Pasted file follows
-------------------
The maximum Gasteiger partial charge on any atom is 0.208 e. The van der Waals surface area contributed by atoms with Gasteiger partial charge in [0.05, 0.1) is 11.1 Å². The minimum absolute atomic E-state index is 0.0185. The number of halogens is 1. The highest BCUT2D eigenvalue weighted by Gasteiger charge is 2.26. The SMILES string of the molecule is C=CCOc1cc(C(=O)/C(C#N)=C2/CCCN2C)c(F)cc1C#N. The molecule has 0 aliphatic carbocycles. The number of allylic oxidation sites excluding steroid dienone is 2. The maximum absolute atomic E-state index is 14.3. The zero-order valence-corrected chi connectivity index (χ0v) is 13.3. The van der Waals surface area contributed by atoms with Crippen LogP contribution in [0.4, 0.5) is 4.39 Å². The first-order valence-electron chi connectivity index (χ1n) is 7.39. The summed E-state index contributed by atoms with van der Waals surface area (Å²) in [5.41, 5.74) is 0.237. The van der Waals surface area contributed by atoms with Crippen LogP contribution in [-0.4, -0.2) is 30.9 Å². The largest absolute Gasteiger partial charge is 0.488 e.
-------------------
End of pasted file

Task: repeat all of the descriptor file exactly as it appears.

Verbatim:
The maximum Gasteiger partial charge on any atom is 0.208 e. The van der Waals surface area contributed by atoms with Gasteiger partial charge in [0.05, 0.1) is 11.1 Å². The minimum absolute atomic E-state index is 0.0185. The number of halogens is 1. The highest BCUT2D eigenvalue weighted by Gasteiger charge is 2.26. The SMILES string of the molecule is C=CCOc1cc(C(=O)/C(C#N)=C2/CCCN2C)c(F)cc1C#N. The molecule has 0 aliphatic carbocycles. The number of allylic oxidation sites excluding steroid dienone is 2. The maximum absolute atomic E-state index is 14.3. The zero-order valence-corrected chi connectivity index (χ0v) is 13.3. The van der Waals surface area contributed by atoms with Crippen LogP contribution in [0.4, 0.5) is 4.39 Å². The first-order valence-electron chi connectivity index (χ1n) is 7.39. The summed E-state index contributed by atoms with van der Waals surface area (Å²) in [5.41, 5.74) is 0.237. The van der Waals surface area contributed by atoms with Crippen LogP contribution in [-0.4, -0.2) is 30.9 Å². The largest absolute Gasteiger partial charge is 0.488 e.